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# Circular Animation For Progress Control (XAML/C#)

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In this post, I'm going to show you how you can create a circular animation in a metro style application (XAML/C#). In my case, we needed to animate a circular progress arc that fires when the user waits for some process to complete. In this case, we're going to use a full 360° animation, but take into account that you can go up to any angle you want (if that's your scenario).

I developed a sample so you can test this approach, you can find it here. Feel free to use it in your app, modify it (and do whatever you want).

## The XAML

We animate two ArcSegments inside a Path. The Data attribute contains the value of the initial values (position zero).

```<Grid Grid.Row="0" HorizontalAlignment="Center" VerticalAlignment="Center">
<Path x:Name="progressPath" Stroke="Gold" StrokeThickness="5"
HorizontalAlignment="Center" VerticalAlignment="Center" Height="305" Width="305"
Data="m 150,0 A 150,0 0 0 0 150,0 A 150,150 0 0 0 150,0" />
</Grid>

```

## The code (C#)

I think the code speaks for itself: we create a storyboard to animate the Data attribute. Given an angle, we calculate the point in the circle using sin and cos (math rocks!) and create a DiscreteObjectKeyFrame to animate the transition. We do this for all angles between 0 and the final angle (with 1° steps). Lastly, the first ArcSegment is for the angles between 0 a 180, and the second are for the rest.

```public static void AnimatePath(Windows.UI.Xaml.Shapes.Path progressPath, double radius, Point initialPoint, double finalAngle = 180, double timeStep = 0.01)
{
var storyboard = new Storyboard();

var progressAnimation = new ObjectAnimationUsingKeyFrames();
Storyboard.SetTarget(progressAnimation, progressPath);
Storyboard.SetTargetProperty(progressAnimation, "(Path.Data)");

for (int i = 0; i <= finalAngle; i++)
{
var discreteObjectKeyFrame = new DiscreteObjectKeyFrame();
discreteObjectKeyFrame.KeyTime = KeyTime.FromTimeSpan(TimeSpan.FromSeconds(i * timeStep));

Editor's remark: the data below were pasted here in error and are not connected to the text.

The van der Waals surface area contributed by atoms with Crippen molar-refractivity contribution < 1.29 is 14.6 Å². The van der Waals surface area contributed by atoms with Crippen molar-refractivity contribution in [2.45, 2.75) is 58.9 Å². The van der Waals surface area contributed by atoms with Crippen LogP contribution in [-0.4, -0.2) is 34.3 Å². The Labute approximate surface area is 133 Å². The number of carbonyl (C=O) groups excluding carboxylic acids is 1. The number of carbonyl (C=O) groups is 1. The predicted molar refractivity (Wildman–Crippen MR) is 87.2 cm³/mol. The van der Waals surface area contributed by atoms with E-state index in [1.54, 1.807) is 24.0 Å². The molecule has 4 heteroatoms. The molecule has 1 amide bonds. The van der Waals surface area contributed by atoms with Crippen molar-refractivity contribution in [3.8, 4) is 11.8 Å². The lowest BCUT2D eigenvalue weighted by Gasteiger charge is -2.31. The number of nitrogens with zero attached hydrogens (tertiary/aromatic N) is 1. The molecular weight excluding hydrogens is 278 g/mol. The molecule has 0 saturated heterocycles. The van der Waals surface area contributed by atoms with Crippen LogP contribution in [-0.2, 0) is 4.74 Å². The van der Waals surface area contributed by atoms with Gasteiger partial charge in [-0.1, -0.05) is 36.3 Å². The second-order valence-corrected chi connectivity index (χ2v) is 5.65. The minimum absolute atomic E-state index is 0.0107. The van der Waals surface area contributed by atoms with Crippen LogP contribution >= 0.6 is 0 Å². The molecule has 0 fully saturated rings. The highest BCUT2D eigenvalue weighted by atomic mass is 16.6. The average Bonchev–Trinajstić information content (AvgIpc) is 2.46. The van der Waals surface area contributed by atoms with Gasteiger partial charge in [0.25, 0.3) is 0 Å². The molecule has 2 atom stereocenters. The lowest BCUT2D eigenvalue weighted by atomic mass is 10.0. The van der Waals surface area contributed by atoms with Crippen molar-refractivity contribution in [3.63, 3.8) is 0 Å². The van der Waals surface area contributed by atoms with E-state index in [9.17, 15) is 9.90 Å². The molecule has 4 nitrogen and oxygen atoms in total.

// create points for each ArcSegment
Point firstArcPoint = new Point(radius, 0);
Point secondArcPoint = new Point(radius, 0);

if (i < 180)
{
// calculate a new point of the first ArcSegment
firstArcPoint.X = Math.Cos(Math.PI * (270 - i) / 180.0) * radius + center.X;
firstArcPoint.Y = Math.Sin(Math.PI * (270 - i) / 180.0) * radius + center.Y;
secondArcPoint = firstArcPoint;
}
else
{
// leave the first ArcSegment static and calculate a new point of the second
firstArcPoint = new Point() { X = radius, Y = radius * 2 };
secondArcPoint.X = Math.Cos(Math.PI * (270 - i) / 180.0) * radius + center.X;
secondArcPoint.Y = Math.Sin(Math.PI * (270 - i) / 180.0) * radius + center.Y;
}

// for instance, a complete circle with a radius of 150: "m 150,0 A 150,150 0 0 0 150,300 A 150,150 0 0 0 150,0"
string dataValue = "m {0},{1} A {2},{2} 0 0 0 {3},{4} A {2},{2} 0 0 0 {5},{6}";
discreteObjectKeyFrame.Value = string.Format(dataValue, initialPoint.X, initialPoint.Y, radius, firstArcPoint.X, firstArcPoint.Y, secondArcPoint.X, secondArcPoint.Y);
}

storyboard.Begin();
}

```

Below you can find a video with the result:

And that's it! Remember that you can check out the code here

Note: for a smoother animation, you can use 0.5° steps (or less). I decided to leave it in 1° here just to make the code simpler.

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